A new generation of very high speed trains AGV (Automotrice Grande Vitesse)

A new generation of very high speed trains AGV (Automotrice Grande Vitesse)

19 Sep 2008

First dynamic tests

In 2003 Alstom decided to anticipate market needs with the launch of a fourth-generation very high-speed train. The new train was designed to meet a specific challenge. It was to provide higher performance levels and reliability along with controlled costs and thus offer operators a concrete advantage in terms of safety, comfort, environmental protection and controlled running costs.

Alstom has drawn on over thirty years experience in very high-speed applications to design and develop the train, opting for a radically new approach in the railway industry by financing the AGV (Automotrice Grande Vitesse) entirely from its own resources, without fixed customer specifications. It quickly proved essential to produce a prototype for use in ’actual size’ checks of the simulations and computer modelling produced by engineering departments and design offices.

The prototype AGV was unveiled on 5th February 2008 at the Alstom Transport plant in La Rochelle (France), and has undergone its first dynamic tests in the Czech Republic on the speed track at the Velim Rail Test Centre. The test runs started at speeds of up to 40 km/h working towards the maximum permitted line speed at Velim of 200 km/h. This testing programme will finalise the development phase and validate Alstom’s new very high-speed platform in the run-up to final approval.

Although these tests are being performed at a lower speed than the AGV’s design speed (360 km/h in commercial operation), they nevertheless provide a very accurate picture of the dynamic behaviour of both the train and most of its components.

Real laboratory on wheels

No fewer than fifteen engineers from various Alstom Transport manufacturing sites will perform tests on the AGV prototype to September 2008. The AGV will travel nearly 60,000 km fitted with over two thousand sensors during the months of tests. The measurements and data compiled will be transmitted and analysed by the Alstom engineering departments, who will suggest the necessary adjustments and modifications for the train to be validated.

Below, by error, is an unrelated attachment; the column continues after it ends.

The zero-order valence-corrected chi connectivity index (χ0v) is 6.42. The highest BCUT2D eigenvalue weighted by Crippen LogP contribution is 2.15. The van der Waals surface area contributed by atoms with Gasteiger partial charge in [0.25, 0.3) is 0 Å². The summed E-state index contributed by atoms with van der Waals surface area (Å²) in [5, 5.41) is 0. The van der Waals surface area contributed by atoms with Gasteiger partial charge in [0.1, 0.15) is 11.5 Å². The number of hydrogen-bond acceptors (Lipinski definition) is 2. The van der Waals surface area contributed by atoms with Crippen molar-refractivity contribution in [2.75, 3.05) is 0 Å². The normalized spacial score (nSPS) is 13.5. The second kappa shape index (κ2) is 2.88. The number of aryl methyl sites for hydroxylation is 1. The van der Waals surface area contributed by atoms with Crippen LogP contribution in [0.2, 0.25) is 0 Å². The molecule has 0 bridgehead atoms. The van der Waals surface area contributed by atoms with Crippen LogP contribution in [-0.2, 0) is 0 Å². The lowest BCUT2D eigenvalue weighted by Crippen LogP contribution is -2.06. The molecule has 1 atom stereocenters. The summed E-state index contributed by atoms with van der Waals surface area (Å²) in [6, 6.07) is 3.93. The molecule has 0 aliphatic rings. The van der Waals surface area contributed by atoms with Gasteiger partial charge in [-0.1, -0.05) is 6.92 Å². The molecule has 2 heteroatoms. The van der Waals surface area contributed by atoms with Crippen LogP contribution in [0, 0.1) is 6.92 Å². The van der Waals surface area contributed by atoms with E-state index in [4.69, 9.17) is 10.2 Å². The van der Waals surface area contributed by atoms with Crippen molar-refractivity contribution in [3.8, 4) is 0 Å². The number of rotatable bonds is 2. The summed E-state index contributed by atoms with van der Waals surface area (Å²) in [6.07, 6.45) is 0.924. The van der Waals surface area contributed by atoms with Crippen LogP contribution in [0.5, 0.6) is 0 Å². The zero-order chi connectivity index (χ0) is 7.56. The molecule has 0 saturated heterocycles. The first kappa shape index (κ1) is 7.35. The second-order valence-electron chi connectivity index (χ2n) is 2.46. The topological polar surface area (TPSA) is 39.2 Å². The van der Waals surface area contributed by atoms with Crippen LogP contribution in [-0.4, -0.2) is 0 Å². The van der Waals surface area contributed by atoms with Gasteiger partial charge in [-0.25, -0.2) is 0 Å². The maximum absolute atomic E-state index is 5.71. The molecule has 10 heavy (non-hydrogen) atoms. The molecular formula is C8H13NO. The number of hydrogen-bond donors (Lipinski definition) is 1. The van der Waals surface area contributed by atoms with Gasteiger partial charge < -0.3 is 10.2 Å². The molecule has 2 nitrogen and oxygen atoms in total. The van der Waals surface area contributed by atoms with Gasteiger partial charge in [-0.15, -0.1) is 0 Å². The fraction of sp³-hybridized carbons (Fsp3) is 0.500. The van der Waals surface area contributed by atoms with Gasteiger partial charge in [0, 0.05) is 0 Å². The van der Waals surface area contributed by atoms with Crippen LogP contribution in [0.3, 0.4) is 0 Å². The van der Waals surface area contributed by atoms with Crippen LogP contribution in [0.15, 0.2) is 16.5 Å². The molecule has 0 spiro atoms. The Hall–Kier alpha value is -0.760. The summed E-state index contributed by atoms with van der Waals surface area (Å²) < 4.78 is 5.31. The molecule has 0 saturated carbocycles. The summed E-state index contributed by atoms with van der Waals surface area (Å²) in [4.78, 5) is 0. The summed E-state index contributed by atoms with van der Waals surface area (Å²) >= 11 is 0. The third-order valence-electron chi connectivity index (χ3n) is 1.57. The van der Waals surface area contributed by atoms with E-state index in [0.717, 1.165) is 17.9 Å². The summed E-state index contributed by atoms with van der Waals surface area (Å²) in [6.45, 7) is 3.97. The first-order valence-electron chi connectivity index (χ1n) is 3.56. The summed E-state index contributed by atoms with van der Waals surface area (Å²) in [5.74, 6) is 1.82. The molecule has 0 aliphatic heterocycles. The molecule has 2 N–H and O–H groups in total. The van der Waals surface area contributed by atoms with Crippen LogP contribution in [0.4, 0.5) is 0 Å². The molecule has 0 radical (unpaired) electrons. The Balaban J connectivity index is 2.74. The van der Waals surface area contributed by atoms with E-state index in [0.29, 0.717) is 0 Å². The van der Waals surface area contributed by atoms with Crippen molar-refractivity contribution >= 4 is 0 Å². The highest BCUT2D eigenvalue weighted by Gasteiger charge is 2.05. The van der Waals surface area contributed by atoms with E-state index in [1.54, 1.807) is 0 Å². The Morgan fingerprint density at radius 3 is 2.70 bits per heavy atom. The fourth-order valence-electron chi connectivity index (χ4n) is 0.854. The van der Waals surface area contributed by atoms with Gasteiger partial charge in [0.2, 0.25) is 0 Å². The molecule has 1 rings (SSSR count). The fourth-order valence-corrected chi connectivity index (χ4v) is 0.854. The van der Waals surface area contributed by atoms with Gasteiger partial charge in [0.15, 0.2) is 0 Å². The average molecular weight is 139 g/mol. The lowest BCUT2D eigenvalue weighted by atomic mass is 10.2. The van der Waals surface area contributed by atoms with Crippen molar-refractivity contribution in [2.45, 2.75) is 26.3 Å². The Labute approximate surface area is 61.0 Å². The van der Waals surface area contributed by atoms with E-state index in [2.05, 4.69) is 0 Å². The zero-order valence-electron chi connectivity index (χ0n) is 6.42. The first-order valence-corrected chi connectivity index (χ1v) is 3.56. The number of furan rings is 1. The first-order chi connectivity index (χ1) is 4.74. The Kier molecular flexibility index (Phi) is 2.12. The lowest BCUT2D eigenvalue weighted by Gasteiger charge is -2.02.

The 7-car prototype serves as a real laboratory on wheels, and is now configured entirely for the needs of the dynamic test campaign being carried out at Velim. Only two cars are fitted with seats, with the five other cars entirely fitted out for test purposes. The first two provide a workstation for the engineers, the third houses the generator supplying electricity to the measuring instruments, the fourth acts as a spare parts store for the train and the fifth is the living area.

Wheel-rail dynamics

All the components used in this first AGV have been designed and developed at the company’s various Centres of Excellence in France. Tarbes for the traction drive, Le Creusot for the bogies, Villeurbanne for the control electronics, Ornans for the traction motors and La Rochelle for the body structure and the trainset layout. This was also the logic behind the first crash tests in Reischoffen and the first climatic chamber measurements in La Rochelle.

The test programme was launched in La Rochelle with a series of static and low-speed measurements and validations after assembly and production of the trainset. Only the main functions, like the traction drive steering, the pantograph raising and lowering controls, and the door opening and closing, were checked under two voltages (25 kV and 3000 V). A few additional checks, such as managing the main circuit breaker and commissioning batteries and auxiliary voltage selectors, were also made when the train first began running, at up to 40 km/h.

The measurements carried out by the engineers will focus on the wheel-rail dynamics, i.e. the quality of the contact between these two elements. It would have been extremely difficult to model wheel-rail dynamics using computers. These tests involve checking the vibration level perceived by the passengers by placing sensors on the bogies and inside the trainset. For the AGV, the first very high-speed train entirely made up of articulated cars, this also involves checking the dynamic behaviour of the trainset.

Pantograph-catenary interaction